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In evolution, last really can be first

Bacteria experiments show how underdogs can end up on top

By
3:33pm, March 17, 2011

In an evolutionary equivalent of Revenge of the Nerds, bacteria that once seemed destined for loserdom can eventually use their hidden potential to overtake the competition.

Researchers led by Richard Lenski of Michigan State University in East Lansing have been watching E. coli bacteria evolve since 1988 (over more than 50,000 generations) and are doing experiments that replay that evolution to settle a debate about whether natural selection produces the same outcome every time or if surprises can happen along the way (SN: 1/31/09, p. 26). The experiments are also aimed at understanding the genetic mechanisms that drive evolution.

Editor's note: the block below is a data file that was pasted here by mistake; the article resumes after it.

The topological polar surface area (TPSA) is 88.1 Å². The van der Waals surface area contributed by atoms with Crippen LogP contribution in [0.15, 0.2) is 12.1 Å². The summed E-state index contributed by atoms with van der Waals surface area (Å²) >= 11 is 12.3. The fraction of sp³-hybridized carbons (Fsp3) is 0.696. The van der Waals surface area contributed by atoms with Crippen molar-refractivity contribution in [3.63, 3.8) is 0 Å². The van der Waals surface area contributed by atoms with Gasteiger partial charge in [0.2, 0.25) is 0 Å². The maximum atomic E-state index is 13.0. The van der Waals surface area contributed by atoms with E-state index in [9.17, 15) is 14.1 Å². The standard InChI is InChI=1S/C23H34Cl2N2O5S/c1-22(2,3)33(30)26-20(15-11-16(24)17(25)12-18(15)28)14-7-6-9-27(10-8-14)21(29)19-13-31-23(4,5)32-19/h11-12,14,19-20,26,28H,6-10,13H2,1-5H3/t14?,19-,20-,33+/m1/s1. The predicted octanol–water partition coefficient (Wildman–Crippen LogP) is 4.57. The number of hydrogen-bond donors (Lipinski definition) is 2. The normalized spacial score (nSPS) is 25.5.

In a new study published in the March 18 Science, Lenski and his colleagues address a new concept in evolutionary biology. The issue is whether some changes in DNA give organisms differing evolutionary potential, or evolvability.

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